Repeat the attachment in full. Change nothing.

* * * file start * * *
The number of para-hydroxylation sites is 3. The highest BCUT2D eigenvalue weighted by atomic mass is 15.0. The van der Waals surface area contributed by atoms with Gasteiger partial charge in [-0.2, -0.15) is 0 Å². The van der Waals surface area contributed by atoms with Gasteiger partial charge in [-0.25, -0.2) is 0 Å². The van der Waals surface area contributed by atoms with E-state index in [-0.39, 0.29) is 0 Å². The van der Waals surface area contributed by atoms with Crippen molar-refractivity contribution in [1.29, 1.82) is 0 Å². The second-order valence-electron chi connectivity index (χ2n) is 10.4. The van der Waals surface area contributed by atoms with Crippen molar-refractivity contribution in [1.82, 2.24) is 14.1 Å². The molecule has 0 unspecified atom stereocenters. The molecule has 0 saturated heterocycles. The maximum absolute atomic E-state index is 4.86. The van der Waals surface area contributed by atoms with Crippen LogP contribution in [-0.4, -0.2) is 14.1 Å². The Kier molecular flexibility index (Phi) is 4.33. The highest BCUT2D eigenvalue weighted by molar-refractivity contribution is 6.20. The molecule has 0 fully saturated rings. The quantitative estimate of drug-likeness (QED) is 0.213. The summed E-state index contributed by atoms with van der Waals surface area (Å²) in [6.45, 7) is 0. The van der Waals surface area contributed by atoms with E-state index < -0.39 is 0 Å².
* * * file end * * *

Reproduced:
The number of para-hydroxylation sites is 3. The highest BCUT2D eigenvalue weighted by atomic mass is 15.0. The van der Waals surface area contributed by atoms with Gasteiger partial charge in [-0.2, -0.15) is 0 Å². The van der Waals surface area contributed by atoms with Gasteiger partial charge in [-0.25, -0.2) is 0 Å². The van der Waals surface area contributed by atoms with E-state index in [-0.39, 0.29) is 0 Å². The van der Waals surface area contributed by atoms with Crippen molar-refractivity contribution in [1.29, 1.82) is 0 Å². The second-order valence-electron chi connectivity index (χ2n) is 10.4. The van der Waals surface area contributed by atoms with Crippen molar-refractivity contribution in [1.82, 2.24) is 14.1 Å². The molecule has 0 unspecified atom stereocenters. The molecule has 0 saturated heterocycles. The maximum absolute atomic E-state index is 4.86. The van der Waals surface area contributed by atoms with Crippen LogP contribution in [-0.4, -0.2) is 14.1 Å². The Kier molecular flexibility index (Phi) is 4.33. The highest BCUT2D eigenvalue weighted by molar-refractivity contribution is 6.20. The molecule has 0 fully saturated rings. The quantitative estimate of drug-likeness (QED) is 0.213. The summed E-state index contributed by atoms with van der Waals surface area (Å²) in [6.45, 7) is 0. The van der Waals surface area contributed by atoms with E-state index < -0.39 is 0 Å².